Thursday, August 2nd, 2007


United States v. Baldwin, No. 06-4265-cr (2d Cir. July 23, 2007) (Jacobs, Wesley, Gibson, CJJ).

Police officers, acting on an anonymous tip, pulled over a car that the defendant was driving. He refused to comply with any of their orders and, when one officer approached the passenger’s side, he sped off. After a chase, the car slammed into an embankment and the defendant was arrested. In the car, the officers found firearms and ammunition along with crack and drug paraphernalia.

Defendant moved to suppress the evidence on the ground that the initial order to stop the car was illegal. The district court denied the motion, holding that the defendant was not seized because he did not submit to the officers’ authority.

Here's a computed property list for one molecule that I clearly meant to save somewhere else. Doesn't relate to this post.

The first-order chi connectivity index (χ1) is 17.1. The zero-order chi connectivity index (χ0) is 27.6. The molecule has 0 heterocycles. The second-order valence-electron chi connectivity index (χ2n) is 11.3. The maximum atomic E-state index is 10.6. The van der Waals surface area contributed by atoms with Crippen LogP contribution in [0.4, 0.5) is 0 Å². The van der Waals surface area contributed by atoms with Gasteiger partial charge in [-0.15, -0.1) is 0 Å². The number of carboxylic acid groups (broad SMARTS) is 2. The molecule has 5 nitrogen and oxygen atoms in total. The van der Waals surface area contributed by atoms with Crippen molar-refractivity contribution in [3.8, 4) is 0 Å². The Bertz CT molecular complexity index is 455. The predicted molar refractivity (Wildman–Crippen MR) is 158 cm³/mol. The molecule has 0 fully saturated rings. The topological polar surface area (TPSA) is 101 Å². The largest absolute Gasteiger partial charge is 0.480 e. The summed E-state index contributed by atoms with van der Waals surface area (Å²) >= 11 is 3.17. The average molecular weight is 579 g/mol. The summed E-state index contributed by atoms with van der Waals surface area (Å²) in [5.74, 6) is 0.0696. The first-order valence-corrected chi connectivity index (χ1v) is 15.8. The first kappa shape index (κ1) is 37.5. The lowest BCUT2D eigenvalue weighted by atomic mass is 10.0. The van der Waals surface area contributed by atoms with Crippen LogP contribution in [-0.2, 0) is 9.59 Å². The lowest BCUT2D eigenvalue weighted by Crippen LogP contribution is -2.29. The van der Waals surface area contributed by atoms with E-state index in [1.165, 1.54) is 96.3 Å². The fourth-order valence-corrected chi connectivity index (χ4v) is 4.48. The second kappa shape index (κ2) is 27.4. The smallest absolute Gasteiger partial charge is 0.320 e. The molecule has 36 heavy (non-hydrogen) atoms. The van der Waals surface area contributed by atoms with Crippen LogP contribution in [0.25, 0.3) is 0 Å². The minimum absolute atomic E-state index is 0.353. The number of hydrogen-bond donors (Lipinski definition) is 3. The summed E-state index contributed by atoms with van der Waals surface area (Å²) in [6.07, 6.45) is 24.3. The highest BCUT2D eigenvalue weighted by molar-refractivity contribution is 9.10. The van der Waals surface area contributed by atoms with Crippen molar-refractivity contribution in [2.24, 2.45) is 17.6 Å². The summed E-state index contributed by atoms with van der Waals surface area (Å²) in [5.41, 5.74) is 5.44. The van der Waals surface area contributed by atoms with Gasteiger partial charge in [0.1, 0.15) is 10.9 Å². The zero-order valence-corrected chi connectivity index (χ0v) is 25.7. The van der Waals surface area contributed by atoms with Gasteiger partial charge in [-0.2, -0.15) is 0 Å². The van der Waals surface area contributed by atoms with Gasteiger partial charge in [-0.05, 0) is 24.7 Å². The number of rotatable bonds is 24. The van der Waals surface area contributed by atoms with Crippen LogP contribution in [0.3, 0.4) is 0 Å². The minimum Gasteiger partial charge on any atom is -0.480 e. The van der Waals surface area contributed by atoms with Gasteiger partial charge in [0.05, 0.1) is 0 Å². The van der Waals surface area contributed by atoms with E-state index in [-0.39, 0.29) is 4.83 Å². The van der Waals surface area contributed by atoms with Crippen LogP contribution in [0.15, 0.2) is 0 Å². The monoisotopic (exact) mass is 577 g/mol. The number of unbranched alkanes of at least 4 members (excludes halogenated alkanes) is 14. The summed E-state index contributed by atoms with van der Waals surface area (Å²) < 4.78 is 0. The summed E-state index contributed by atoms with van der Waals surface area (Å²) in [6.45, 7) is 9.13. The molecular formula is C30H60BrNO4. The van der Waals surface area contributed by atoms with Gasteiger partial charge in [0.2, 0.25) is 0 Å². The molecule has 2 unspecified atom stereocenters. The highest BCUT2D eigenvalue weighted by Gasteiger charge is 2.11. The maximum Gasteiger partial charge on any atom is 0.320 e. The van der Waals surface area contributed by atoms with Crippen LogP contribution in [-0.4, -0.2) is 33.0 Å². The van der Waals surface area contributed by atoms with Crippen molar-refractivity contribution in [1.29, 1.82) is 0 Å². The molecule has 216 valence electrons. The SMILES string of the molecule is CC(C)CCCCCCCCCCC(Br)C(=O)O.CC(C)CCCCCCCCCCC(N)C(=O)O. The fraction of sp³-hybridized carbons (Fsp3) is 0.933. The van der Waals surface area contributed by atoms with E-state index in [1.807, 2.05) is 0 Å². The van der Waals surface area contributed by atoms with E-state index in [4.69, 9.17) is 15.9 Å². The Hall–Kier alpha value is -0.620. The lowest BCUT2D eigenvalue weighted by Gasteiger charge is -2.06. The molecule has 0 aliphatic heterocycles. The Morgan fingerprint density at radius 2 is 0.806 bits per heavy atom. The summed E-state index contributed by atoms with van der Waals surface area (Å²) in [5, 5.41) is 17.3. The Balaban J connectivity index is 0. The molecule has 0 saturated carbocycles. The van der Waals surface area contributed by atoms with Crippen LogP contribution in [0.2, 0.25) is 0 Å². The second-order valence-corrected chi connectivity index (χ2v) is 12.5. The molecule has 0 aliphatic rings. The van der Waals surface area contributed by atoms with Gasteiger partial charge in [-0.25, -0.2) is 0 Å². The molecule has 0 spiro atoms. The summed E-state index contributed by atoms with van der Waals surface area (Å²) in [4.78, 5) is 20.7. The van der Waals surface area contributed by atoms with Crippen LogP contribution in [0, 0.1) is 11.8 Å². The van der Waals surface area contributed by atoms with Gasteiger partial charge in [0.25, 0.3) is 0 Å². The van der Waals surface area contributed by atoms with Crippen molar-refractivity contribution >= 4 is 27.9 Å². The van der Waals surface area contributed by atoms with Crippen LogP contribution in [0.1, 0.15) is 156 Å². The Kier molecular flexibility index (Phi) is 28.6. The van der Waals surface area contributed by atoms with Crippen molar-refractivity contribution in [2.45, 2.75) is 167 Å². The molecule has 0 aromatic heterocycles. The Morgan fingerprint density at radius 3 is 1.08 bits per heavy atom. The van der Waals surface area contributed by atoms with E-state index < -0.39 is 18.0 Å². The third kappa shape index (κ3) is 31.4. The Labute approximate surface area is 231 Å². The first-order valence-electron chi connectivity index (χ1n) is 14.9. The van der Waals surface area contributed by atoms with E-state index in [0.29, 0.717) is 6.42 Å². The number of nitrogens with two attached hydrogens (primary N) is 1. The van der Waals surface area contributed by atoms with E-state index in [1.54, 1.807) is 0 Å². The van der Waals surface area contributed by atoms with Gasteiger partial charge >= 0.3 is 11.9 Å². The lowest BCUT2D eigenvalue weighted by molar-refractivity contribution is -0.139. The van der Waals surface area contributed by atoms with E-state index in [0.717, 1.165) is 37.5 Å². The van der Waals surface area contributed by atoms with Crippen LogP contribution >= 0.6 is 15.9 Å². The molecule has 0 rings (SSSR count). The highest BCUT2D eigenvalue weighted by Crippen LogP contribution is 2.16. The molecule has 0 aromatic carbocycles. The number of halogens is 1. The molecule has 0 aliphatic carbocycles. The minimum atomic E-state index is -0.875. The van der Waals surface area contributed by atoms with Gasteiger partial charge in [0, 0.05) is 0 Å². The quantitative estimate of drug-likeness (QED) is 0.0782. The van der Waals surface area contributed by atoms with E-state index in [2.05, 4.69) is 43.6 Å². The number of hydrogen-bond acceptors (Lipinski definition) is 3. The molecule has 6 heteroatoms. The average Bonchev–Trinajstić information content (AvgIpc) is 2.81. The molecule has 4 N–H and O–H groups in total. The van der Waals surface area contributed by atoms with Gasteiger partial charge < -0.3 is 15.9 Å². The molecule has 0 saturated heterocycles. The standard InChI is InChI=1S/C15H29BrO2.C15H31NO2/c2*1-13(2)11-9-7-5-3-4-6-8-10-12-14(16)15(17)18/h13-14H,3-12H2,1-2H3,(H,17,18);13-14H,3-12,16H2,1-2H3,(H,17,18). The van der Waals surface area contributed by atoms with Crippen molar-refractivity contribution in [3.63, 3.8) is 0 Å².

On appeal, the court agreed: “We hold that, to comply with an order to stop – and thus to become seized – a suspect must do more than halt temporarily; he must submit to police authority, for there is no seizure without actual submission.” The court adopted a totality of the circumstances test to determine whether there has been a submission to authority, focusing on “the nature of the interaction, and not its length.”

The court went on to conclude that the evidence was lawfully obtained because it was incident to the defendant’s arrest, and the arrest, by the time it happened, was supported by probable cause. It also rejected the defendant’s claim that, since the order to stop was not supported by reasonable suspicion, everything that followed was tainted. A defendant can be seized based on events that occur after the issuance of an unreasonable order to stop.

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